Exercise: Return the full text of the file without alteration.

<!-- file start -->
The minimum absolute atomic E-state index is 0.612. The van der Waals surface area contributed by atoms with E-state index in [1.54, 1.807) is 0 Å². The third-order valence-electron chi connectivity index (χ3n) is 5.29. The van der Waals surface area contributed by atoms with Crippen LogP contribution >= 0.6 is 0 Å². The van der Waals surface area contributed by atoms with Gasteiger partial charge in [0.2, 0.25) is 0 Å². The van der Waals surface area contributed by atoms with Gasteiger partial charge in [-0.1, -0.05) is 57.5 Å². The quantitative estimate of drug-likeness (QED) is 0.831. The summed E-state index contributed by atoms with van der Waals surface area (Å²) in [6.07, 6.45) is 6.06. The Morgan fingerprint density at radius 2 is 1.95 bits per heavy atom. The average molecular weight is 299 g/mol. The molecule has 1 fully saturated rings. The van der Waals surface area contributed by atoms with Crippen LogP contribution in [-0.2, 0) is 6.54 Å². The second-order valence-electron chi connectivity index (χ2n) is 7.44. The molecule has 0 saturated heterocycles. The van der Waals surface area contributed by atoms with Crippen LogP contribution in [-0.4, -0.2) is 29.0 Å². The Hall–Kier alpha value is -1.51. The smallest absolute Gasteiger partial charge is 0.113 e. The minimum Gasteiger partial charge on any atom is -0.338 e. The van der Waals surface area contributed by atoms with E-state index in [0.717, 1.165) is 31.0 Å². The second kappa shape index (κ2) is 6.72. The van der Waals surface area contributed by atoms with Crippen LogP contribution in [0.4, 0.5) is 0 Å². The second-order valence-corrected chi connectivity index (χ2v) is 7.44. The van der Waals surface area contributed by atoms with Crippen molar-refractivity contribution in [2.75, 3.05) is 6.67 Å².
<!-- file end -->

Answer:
The minimum absolute atomic E-state index is 0.612. The van der Waals surface area contributed by atoms with E-state index in [1.54, 1.807) is 0 Å². The third-order valence-electron chi connectivity index (χ3n) is 5.29. The van der Waals surface area contributed by atoms with Crippen LogP contribution >= 0.6 is 0 Å². The van der Waals surface area contributed by atoms with Gasteiger partial charge in [0.2, 0.25) is 0 Å². The van der Waals surface area contributed by atoms with Gasteiger partial charge in [-0.1, -0.05) is 57.5 Å². The quantitative estimate of drug-likeness (QED) is 0.831. The summed E-state index contributed by atoms with van der Waals surface area (Å²) in [6.07, 6.45) is 6.06. The Morgan fingerprint density at radius 2 is 1.95 bits per heavy atom. The average molecular weight is 299 g/mol. The molecule has 1 fully saturated rings. The van der Waals surface area contributed by atoms with Crippen LogP contribution in [-0.2, 0) is 6.54 Å². The second-order valence-electron chi connectivity index (χ2n) is 7.44. The molecule has 0 saturated heterocycles. The van der Waals surface area contributed by atoms with Crippen LogP contribution in [-0.4, -0.2) is 29.0 Å². The Hall–Kier alpha value is -1.51. The smallest absolute Gasteiger partial charge is 0.113 e. The minimum Gasteiger partial charge on any atom is -0.338 e. The van der Waals surface area contributed by atoms with E-state index in [0.717, 1.165) is 31.0 Å². The second kappa shape index (κ2) is 6.72. The van der Waals surface area contributed by atoms with Crippen LogP contribution in [0.4, 0.5) is 0 Å². The second-order valence-corrected chi connectivity index (χ2v) is 7.44. The van der Waals surface area contributed by atoms with Crippen molar-refractivity contribution in [2.75, 3.05) is 6.67 Å².